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Calculating current and voltage of a rectifier circuit

  1. Oct 18, 2015 #1
    1. The problem statement, all variables and given/known data
    The question is :
    "A step down transformer having turns ratio 10:1 and input 230 V,50 Hz is used in a half wave rectifier. The diode forward resistance is 15 ohms and resistance of secondary winding is 10 ohms . For a load resistance of 4 kilo ohms, calculate the average and R.M.S values of load current and voltage".

    2. Relevant equations
    $$I_{R.M.S}=I_{MAX}/2$$
    $$I_{avg}=I_{MAX}/pi$$---(For a half-wave rectifier)
    $$I_{R.M.S}=V_{R.M.S}/R_{Total}$$
    $$E_{s,R.M.S}/E_{p,R.M.S}=N_2/N_1$$



    3. The attempt at a solution
    So, using the ##4^{th}## equation :
    ##E_{s,R.M.S}/230=1/10##
    So,
    $$E_{s,R.M.S}=23 V$$
    Because of which,
    $$ I_{R.M.S}=23/(4025) A$$
    So , ##I_{R.M.S}=5.71 mA##
    But even looking at the answer at this point of time , I realised that both of these answers were wrong.
    The given value of ##E_{R.M.S}=16.1624 V## and ##I_{R.M.S}=4.0406 mA ##
    so, where am I wrong ?
     
  2. jcsd
  3. Oct 19, 2015 #2
    The diode forward resistance is 15 ohms half the time and infinite resistance half the time, so the load RMS voltage is half your value.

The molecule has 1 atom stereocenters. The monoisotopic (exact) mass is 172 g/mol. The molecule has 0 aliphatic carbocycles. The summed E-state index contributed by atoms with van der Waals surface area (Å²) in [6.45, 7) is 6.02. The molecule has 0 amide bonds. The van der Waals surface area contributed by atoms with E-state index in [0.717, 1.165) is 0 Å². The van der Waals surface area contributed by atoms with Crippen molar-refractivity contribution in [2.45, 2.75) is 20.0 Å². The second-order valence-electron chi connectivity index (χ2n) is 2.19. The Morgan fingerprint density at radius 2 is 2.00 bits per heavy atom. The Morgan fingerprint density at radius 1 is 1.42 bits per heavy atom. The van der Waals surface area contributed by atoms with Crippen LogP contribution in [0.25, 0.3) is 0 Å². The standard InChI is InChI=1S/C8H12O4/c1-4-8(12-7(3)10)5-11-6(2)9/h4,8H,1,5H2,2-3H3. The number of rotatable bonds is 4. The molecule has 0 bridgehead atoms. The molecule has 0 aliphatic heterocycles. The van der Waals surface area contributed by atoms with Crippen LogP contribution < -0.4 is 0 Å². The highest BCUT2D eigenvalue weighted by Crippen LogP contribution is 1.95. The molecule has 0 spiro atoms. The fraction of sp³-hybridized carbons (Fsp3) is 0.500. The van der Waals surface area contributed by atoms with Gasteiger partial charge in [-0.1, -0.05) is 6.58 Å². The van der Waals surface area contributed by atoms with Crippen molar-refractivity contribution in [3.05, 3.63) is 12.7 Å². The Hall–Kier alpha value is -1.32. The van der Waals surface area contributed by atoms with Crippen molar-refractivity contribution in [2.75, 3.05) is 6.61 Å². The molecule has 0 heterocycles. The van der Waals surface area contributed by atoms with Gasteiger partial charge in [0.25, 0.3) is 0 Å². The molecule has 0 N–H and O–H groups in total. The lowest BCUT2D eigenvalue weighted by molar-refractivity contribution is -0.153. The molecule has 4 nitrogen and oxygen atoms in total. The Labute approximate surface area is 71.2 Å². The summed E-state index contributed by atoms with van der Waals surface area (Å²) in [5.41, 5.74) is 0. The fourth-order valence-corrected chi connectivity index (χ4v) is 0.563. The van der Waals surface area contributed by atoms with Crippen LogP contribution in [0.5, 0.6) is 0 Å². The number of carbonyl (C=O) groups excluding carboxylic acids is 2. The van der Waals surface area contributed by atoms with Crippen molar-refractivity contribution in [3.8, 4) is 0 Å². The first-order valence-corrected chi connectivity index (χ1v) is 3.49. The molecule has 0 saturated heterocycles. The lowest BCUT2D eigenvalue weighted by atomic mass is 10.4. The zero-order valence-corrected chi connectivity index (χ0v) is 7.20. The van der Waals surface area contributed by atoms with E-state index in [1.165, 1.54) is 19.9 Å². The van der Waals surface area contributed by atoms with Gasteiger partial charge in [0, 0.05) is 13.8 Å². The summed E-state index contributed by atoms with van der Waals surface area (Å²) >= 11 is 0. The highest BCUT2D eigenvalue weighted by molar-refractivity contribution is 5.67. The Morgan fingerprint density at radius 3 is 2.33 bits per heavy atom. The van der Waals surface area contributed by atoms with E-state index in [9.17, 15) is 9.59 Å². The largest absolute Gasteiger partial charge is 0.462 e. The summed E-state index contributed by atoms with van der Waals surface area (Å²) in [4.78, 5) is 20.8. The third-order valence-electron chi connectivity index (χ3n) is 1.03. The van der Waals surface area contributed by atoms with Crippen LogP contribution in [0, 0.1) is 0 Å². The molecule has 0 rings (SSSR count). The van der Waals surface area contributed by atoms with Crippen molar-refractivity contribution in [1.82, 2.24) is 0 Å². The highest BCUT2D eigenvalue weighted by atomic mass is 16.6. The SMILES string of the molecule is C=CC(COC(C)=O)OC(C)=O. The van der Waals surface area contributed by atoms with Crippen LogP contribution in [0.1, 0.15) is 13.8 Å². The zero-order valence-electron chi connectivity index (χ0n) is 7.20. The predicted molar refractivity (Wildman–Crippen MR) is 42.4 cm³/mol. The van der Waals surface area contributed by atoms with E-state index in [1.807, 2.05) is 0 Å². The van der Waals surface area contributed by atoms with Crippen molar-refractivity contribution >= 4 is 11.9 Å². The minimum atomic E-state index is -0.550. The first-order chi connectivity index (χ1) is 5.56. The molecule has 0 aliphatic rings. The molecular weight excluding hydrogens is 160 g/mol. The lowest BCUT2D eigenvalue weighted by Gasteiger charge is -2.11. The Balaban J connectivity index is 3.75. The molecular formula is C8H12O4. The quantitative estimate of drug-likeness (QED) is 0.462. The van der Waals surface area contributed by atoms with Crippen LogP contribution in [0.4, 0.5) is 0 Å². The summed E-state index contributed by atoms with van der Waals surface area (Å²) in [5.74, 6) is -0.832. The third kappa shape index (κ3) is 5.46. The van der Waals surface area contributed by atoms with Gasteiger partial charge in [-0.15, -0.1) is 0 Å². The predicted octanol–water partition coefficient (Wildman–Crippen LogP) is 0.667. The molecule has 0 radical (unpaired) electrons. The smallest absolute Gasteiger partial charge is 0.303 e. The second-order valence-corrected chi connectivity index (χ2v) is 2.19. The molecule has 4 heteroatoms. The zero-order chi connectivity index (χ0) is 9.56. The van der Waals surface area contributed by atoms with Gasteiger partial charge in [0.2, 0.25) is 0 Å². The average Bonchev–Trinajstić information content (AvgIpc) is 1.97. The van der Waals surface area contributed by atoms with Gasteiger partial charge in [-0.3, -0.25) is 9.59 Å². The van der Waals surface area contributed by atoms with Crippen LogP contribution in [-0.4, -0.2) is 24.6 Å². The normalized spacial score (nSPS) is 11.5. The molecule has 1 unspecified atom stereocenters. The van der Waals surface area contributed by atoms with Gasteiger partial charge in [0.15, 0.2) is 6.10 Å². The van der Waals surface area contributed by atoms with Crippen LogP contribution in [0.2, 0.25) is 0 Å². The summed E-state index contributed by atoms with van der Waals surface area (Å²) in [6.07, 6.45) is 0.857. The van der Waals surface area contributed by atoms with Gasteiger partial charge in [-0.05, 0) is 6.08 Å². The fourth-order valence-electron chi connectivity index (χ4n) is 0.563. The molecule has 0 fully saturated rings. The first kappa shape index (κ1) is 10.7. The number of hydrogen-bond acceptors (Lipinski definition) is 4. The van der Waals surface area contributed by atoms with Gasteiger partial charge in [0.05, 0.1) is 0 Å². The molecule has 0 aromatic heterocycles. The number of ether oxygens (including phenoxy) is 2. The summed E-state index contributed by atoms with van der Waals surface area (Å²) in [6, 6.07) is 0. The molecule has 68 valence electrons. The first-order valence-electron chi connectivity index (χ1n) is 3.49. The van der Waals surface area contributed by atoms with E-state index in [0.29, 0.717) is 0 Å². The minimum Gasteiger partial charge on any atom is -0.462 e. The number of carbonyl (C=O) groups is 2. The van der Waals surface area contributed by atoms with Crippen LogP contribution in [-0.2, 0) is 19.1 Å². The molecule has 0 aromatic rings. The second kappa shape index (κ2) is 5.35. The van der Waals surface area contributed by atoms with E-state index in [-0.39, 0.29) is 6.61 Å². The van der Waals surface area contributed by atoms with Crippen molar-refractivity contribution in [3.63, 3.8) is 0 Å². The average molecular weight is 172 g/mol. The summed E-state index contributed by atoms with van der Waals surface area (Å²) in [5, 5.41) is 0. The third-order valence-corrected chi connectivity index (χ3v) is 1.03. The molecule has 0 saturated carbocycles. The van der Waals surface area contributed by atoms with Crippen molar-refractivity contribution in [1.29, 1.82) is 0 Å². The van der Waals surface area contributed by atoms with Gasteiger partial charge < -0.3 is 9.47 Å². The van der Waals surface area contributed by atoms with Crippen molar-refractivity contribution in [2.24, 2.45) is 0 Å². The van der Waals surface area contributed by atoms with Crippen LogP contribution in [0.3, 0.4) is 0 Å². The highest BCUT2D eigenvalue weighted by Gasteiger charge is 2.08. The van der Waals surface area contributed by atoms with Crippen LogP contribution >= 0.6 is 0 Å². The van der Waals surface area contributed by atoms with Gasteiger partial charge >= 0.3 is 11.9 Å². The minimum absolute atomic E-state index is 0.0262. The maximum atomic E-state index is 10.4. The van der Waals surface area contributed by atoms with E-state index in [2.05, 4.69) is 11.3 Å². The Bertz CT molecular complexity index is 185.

4. Oct 21, 2015 #3

    NascentOxygen

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    Staff: Mentor

    The first place where you went wrong is to be attempting this problem without first sketching a large, clear diagram of the waveforms under investigation. A diagram is an essential aid to electronics problems.

    Also, remember that a mains voltage of 230V is a sinusoid of peak value (i.e., max) 2302 V
     
  5. Oct 21, 2015 #4

    rude man

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    Homework Helper
    Gold Member

    Model the circuit as an ideal transformer but with the given secondary resistance. I guess primary resistance is assumed zero which is unrealistic but then so are most textbook problems.

    So form a voltage divider between the transformer secondary resistance, the diode resistance and the 4K load. The compute the half-rectified output voltage and current.

    Most of the equations you cite look of questionable relevance. Try to work from math principles instead.
     
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